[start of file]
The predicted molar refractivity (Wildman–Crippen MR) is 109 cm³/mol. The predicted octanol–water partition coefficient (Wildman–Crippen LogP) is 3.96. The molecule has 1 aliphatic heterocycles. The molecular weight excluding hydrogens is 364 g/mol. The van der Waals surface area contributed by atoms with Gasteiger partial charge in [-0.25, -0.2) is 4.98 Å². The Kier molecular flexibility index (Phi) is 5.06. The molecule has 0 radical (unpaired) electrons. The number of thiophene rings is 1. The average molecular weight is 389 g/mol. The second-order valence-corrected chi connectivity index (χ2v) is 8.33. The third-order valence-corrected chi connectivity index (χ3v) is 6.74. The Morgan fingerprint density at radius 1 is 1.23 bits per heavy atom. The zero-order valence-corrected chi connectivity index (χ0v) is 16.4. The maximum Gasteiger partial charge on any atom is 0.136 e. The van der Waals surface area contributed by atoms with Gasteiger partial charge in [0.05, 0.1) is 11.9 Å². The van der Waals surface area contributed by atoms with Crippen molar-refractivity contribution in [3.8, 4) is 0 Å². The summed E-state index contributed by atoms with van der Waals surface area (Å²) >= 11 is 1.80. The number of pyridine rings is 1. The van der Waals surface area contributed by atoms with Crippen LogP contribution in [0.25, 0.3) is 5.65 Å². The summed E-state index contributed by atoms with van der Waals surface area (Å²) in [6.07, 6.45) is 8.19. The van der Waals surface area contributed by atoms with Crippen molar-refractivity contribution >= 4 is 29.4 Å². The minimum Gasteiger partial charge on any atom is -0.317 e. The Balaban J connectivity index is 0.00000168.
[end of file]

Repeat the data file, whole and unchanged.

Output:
The predicted molar refractivity (Wildman–Crippen MR) is 109 cm³/mol. The predicted octanol–water partition coefficient (Wildman–Crippen LogP) is 3.96. The molecule has 1 aliphatic heterocycles. The molecular weight excluding hydrogens is 364 g/mol. The van der Waals surface area contributed by atoms with Gasteiger partial charge in [-0.25, -0.2) is 4.98 Å². The Kier molecular flexibility index (Phi) is 5.06. The molecule has 0 radical (unpaired) electrons. The number of thiophene rings is 1. The average molecular weight is 389 g/mol. The second-order valence-corrected chi connectivity index (χ2v) is 8.33. The third-order valence-corrected chi connectivity index (χ3v) is 6.74. The Morgan fingerprint density at radius 1 is 1.23 bits per heavy atom. The zero-order valence-corrected chi connectivity index (χ0v) is 16.4. The maximum Gasteiger partial charge on any atom is 0.136 e. The van der Waals surface area contributed by atoms with Gasteiger partial charge in [0.05, 0.1) is 11.9 Å². The van der Waals surface area contributed by atoms with Crippen molar-refractivity contribution in [3.8, 4) is 0 Å². The summed E-state index contributed by atoms with van der Waals surface area (Å²) >= 11 is 1.80. The number of pyridine rings is 1. The van der Waals surface area contributed by atoms with Crippen LogP contribution in [0.25, 0.3) is 5.65 Å². The summed E-state index contributed by atoms with van der Waals surface area (Å²) in [6.07, 6.45) is 8.19. The van der Waals surface area contributed by atoms with Crippen molar-refractivity contribution >= 4 is 29.4 Å². The minimum Gasteiger partial charge on any atom is -0.317 e. The Balaban J connectivity index is 0.00000168.